Bernie Sanders Supporters Explain Death Threats To Nevada Chair Roberta Lange, One Claims He Was Hooked On Sanders After A Bird Landed On His Podium

Nathan Francis

Supporters of Bernie Sanders went on the attack this weekend after a contentious Democratic state convention in Nevada, as a handful responded to perceived mistreatment by the party by leaving death threats for state party chair Roberta Lange.

Now many of those leaving the crude and threatening messages are speaking out, explaining their reasoning for lashing out and some apologizing for their actions.

The death threats were sparked by a convention this past Saturday in which supporters claim they were treated unfairly by the Nevada Democratic Party. Sanders had fewer delegates seated at the convention, and ended up losing two pledged delegates his campaign had been able to steal away from Clinton at the Clark County convention last month.

Many Bernie Sanders fans followed the convention live through videos broadcast on Periscope, showing the convention descending into madness as his supporters grew increasingly vocal about what they believed was the party ignoring their calls for a recount. Attendees booed speakers and one even raised a chair as if to throw it before security was able to wrestle it away.

Angry supporters also found the personal cell phone number of Roberta Lange, the chair who was the target of their rage at the convention, and soon her voicemail and text messages were filled with threats. The Nevada Democratic party shared some of those messages publicly, including the contact information for the people leaving them, and Rolling Stone tracked down a number of them.

"People get upset about stuff, and they say things in the heat of the moment," he said. "I regret saying anything I may have said that may have been offensive or taken as a threat, yeah. Anything that I've ever said to anybody, of course, I regret that. In this specific situation, I would definitely say that I would regret saying anything like that. I don't have any ill will toward anybody, any political establishment, or party, or campaign, or [anyone] associated with any of those people."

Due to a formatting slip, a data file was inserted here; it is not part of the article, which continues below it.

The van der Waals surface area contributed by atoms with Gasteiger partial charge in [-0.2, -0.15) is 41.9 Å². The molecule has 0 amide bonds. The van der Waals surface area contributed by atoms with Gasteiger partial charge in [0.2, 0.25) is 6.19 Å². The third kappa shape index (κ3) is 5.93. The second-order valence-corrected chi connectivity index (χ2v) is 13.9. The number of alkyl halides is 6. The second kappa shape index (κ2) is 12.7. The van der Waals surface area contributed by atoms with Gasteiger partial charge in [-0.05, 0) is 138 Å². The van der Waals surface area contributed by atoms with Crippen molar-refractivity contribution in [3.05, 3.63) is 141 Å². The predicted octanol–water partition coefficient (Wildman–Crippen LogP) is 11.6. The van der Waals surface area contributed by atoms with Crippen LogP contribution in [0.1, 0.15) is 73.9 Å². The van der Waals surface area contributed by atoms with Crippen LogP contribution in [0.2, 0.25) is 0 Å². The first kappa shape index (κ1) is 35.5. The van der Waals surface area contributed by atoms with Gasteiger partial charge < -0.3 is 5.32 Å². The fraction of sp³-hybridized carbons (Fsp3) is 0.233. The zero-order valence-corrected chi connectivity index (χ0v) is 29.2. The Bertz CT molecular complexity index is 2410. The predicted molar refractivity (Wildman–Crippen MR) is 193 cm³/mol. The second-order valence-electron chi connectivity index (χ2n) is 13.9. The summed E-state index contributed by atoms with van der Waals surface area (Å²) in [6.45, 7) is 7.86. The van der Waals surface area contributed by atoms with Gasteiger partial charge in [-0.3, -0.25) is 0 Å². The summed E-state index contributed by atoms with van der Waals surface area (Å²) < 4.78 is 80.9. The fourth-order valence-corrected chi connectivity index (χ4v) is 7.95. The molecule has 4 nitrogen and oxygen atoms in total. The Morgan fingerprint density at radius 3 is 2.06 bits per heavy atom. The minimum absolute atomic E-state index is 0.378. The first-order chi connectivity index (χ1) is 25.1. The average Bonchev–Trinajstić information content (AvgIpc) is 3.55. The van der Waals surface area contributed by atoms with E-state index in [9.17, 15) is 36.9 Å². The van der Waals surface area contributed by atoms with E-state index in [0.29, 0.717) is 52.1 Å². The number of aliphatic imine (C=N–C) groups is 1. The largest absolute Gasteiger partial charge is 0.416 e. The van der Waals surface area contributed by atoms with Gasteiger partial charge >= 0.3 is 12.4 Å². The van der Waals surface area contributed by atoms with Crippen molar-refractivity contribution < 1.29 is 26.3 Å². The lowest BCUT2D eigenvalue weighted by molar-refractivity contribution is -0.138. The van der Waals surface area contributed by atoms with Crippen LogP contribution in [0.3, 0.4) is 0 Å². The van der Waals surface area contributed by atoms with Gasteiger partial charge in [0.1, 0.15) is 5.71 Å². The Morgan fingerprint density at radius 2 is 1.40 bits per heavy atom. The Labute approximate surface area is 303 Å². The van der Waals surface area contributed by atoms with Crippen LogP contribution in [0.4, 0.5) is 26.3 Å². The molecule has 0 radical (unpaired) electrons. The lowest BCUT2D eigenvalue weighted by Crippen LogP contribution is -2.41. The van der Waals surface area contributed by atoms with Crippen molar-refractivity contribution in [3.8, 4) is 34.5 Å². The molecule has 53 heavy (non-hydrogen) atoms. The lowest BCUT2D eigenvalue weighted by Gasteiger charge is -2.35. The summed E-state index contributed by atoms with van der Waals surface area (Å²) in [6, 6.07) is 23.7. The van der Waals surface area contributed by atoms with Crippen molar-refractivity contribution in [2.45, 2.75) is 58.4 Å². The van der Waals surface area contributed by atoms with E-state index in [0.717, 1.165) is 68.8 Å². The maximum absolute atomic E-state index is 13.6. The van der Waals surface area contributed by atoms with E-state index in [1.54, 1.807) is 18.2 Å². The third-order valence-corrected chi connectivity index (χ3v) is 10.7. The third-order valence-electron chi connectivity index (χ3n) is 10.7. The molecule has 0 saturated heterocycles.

Many others described a feeling of desperation with Clinton seemingly pulling away with the nomination despite what they believe to be a process unfairly tilted against Sanders. Tyler, a 29-year-old who described himself as broke after quitting his "corporate job" in January, said watching Bernie Sanders lose has been one of the most difficult experiences of his life.

Tyler said he was hooked on Sanders after watching a bird land on his podium during a rally earlier this year, describing it as something of a life-changing experience for him.

"But I would say the true thing that really hooked me was when the bird landed on his podium. It was the first time that something political actually moved me, and it moved me to the point where I cried…. I'm a person that has a military dad, my parents got divorced, my grandmother had Parkinson's — I just had this very rough, challenging childhood where I was just kind of sad. It was such a sad childhood.... I was just a tough kid. I only cry in a funeral for family, and all of a sudden I'm 29, I see a man who I'm already just all about his campaign, and then the bird lands on his thing, and people's reaction — I connected. I connected to a moment with all those people about something just way different."

The Bernie Sanders supporters who left death threats for Roberta Lange may not be in the clear. Las Vegas police are now investigating the threats and some of the people could be facing charges, Newsweek reported.

[Photo by Mark Wilson/Getty Images]